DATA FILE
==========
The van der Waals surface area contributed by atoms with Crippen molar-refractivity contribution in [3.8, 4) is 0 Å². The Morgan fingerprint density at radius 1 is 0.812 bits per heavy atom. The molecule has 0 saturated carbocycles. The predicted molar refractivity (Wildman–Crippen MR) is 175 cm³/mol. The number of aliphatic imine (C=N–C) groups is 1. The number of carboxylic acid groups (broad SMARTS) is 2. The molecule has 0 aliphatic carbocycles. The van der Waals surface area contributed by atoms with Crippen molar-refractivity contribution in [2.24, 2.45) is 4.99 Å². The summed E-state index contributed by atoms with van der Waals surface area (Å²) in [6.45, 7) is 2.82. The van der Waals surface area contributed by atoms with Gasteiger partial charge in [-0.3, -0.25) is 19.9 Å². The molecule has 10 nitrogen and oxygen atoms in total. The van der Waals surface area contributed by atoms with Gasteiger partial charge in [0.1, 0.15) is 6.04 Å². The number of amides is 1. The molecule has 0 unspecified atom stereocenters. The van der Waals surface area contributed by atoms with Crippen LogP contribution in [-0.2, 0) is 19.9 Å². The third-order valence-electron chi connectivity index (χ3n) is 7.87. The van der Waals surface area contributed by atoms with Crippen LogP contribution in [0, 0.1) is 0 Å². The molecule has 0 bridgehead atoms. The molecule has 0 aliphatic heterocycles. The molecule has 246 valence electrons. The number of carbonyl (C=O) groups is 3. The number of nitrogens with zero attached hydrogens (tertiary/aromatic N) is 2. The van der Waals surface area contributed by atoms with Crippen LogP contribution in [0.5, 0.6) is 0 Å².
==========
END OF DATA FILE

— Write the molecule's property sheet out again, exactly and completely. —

The van der Waals surface area contributed by atoms with Crippen molar-refractivity contribution in [3.8, 4) is 0 Å². The Morgan fingerprint density at radius 1 is 0.812 bits per heavy atom. The molecule has 0 saturated carbocycles. The predicted molar refractivity (Wildman–Crippen MR) is 175 cm³/mol. The number of aliphatic imine (C=N–C) groups is 1. The number of carboxylic acid groups (broad SMARTS) is 2. The molecule has 0 aliphatic carbocycles. The van der Waals surface area contributed by atoms with Crippen molar-refractivity contribution in [2.24, 2.45) is 4.99 Å². The summed E-state index contributed by atoms with van der Waals surface area (Å²) in [6.45, 7) is 2.82. The van der Waals surface area contributed by atoms with Gasteiger partial charge in [-0.3, -0.25) is 19.9 Å². The molecule has 10 nitrogen and oxygen atoms in total. The van der Waals surface area contributed by atoms with Gasteiger partial charge in [0.1, 0.15) is 6.04 Å². The number of amides is 1. The molecule has 0 unspecified atom stereocenters. The van der Waals surface area contributed by atoms with Crippen LogP contribution in [-0.2, 0) is 19.9 Å². The third-order valence-electron chi connectivity index (χ3n) is 7.87. The van der Waals surface area contributed by atoms with Crippen LogP contribution in [0, 0.1) is 0 Å². The molecule has 0 bridgehead atoms. The molecule has 0 aliphatic heterocycles. The molecule has 246 valence electrons. The number of carbonyl (C=O) groups is 3. The number of nitrogens with zero attached hydrogens (tertiary/aromatic N) is 2. The van der Waals surface area contributed by atoms with Crippen LogP contribution in [0.5, 0.6) is 0 Å².